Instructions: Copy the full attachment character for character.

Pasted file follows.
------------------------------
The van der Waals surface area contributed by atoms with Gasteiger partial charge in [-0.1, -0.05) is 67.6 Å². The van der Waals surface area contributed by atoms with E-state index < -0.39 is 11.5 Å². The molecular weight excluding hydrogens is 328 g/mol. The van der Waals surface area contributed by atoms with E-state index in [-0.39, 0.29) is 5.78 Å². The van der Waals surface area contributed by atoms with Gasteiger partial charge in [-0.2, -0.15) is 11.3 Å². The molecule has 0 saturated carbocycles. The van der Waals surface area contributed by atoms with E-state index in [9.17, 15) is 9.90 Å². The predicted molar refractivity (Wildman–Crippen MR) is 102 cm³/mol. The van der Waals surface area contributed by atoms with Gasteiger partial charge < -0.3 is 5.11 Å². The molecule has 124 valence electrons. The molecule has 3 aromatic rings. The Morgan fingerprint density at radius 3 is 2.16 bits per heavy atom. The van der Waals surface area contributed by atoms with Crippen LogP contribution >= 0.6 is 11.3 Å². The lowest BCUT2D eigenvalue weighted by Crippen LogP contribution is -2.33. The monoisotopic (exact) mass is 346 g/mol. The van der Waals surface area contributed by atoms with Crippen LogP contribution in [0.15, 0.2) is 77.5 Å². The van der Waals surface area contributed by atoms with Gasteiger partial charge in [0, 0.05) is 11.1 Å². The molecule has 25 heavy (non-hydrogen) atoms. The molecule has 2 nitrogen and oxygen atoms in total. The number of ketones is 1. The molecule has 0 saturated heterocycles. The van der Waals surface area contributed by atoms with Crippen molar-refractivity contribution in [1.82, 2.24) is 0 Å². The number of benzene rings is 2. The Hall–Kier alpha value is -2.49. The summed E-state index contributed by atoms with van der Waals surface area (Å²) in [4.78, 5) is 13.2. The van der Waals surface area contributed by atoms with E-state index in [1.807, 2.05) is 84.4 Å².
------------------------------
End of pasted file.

The van der Waals surface area contributed by atoms with Gasteiger partial charge in [-0.1, -0.05) is 67.6 Å². The van der Waals surface area contributed by atoms with E-state index < -0.39 is 11.5 Å². The molecular weight excluding hydrogens is 328 g/mol. The van der Waals surface area contributed by atoms with E-state index in [-0.39, 0.29) is 5.78 Å². The van der Waals surface area contributed by atoms with Gasteiger partial charge in [-0.2, -0.15) is 11.3 Å². The molecule has 0 saturated carbocycles. The van der Waals surface area contributed by atoms with E-state index in [9.17, 15) is 9.90 Å². The predicted molar refractivity (Wildman–Crippen MR) is 102 cm³/mol. The van der Waals surface area contributed by atoms with Gasteiger partial charge < -0.3 is 5.11 Å². The molecule has 124 valence electrons. The molecule has 3 aromatic rings. The Morgan fingerprint density at radius 3 is 2.16 bits per heavy atom. The van der Waals surface area contributed by atoms with Crippen LogP contribution >= 0.6 is 11.3 Å². The lowest BCUT2D eigenvalue weighted by Crippen LogP contribution is -2.33. The monoisotopic (exact) mass is 346 g/mol. The van der Waals surface area contributed by atoms with Crippen LogP contribution in [0.15, 0.2) is 77.5 Å². The van der Waals surface area contributed by atoms with Gasteiger partial charge in [0, 0.05) is 11.1 Å². The molecule has 25 heavy (non-hydrogen) atoms. The molecule has 2 nitrogen and oxygen atoms in total. The number of ketones is 1. The molecule has 0 saturated heterocycles. The van der Waals surface area contributed by atoms with Crippen molar-refractivity contribution in [1.82, 2.24) is 0 Å². The number of benzene rings is 2. The Hall–Kier alpha value is -2.49. The summed E-state index contributed by atoms with van der Waals surface area (Å²) in [4.78, 5) is 13.2. The van der Waals surface area contributed by atoms with E-state index in [1.807, 2.05) is 84.4 Å².